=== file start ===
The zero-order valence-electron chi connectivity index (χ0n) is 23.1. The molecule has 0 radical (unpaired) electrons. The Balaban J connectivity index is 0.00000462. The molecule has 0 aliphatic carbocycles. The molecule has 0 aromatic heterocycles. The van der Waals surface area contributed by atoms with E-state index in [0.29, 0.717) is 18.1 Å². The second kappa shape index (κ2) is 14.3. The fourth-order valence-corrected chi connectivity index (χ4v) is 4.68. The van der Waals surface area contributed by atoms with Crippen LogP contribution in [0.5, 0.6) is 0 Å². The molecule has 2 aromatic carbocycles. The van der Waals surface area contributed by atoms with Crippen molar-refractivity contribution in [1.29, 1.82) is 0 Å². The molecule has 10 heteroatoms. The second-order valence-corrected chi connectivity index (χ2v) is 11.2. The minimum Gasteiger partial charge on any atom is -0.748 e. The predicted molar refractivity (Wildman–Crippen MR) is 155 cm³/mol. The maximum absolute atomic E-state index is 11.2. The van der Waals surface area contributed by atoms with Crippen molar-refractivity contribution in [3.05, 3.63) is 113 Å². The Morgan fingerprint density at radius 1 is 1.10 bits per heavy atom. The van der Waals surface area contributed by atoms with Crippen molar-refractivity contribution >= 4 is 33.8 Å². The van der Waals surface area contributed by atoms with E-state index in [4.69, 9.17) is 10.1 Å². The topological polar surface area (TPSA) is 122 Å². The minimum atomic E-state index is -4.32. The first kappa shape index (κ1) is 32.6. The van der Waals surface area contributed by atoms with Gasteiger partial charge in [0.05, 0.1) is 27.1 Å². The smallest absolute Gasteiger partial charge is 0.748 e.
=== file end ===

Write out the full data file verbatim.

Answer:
The zero-order valence-electron chi connectivity index (χ0n) is 23.1. The molecule has 0 radical (unpaired) electrons. The Balaban J connectivity index is 0.00000462. The molecule has 0 aliphatic carbocycles. The molecule has 0 aromatic heterocycles. The van der Waals surface area contributed by atoms with E-state index in [0.29, 0.717) is 18.1 Å². The second kappa shape index (κ2) is 14.3. The fourth-order valence-corrected chi connectivity index (χ4v) is 4.68. The van der Waals surface area contributed by atoms with Crippen LogP contribution in [0.5, 0.6) is 0 Å². The molecule has 2 aromatic carbocycles. The van der Waals surface area contributed by atoms with Crippen molar-refractivity contribution in [1.29, 1.82) is 0 Å². The molecule has 10 heteroatoms. The second-order valence-corrected chi connectivity index (χ2v) is 11.2. The minimum Gasteiger partial charge on any atom is -0.748 e. The predicted molar refractivity (Wildman–Crippen MR) is 155 cm³/mol. The maximum absolute atomic E-state index is 11.2. The van der Waals surface area contributed by atoms with Crippen molar-refractivity contribution in [3.05, 3.63) is 113 Å². The Morgan fingerprint density at radius 1 is 1.10 bits per heavy atom. The van der Waals surface area contributed by atoms with Crippen molar-refractivity contribution >= 4 is 33.8 Å². The van der Waals surface area contributed by atoms with E-state index in [4.69, 9.17) is 10.1 Å². The topological polar surface area (TPSA) is 122 Å². The minimum atomic E-state index is -4.32. The first kappa shape index (κ1) is 32.6. The van der Waals surface area contributed by atoms with Gasteiger partial charge in [0.05, 0.1) is 27.1 Å². The smallest absolute Gasteiger partial charge is 0.748 e.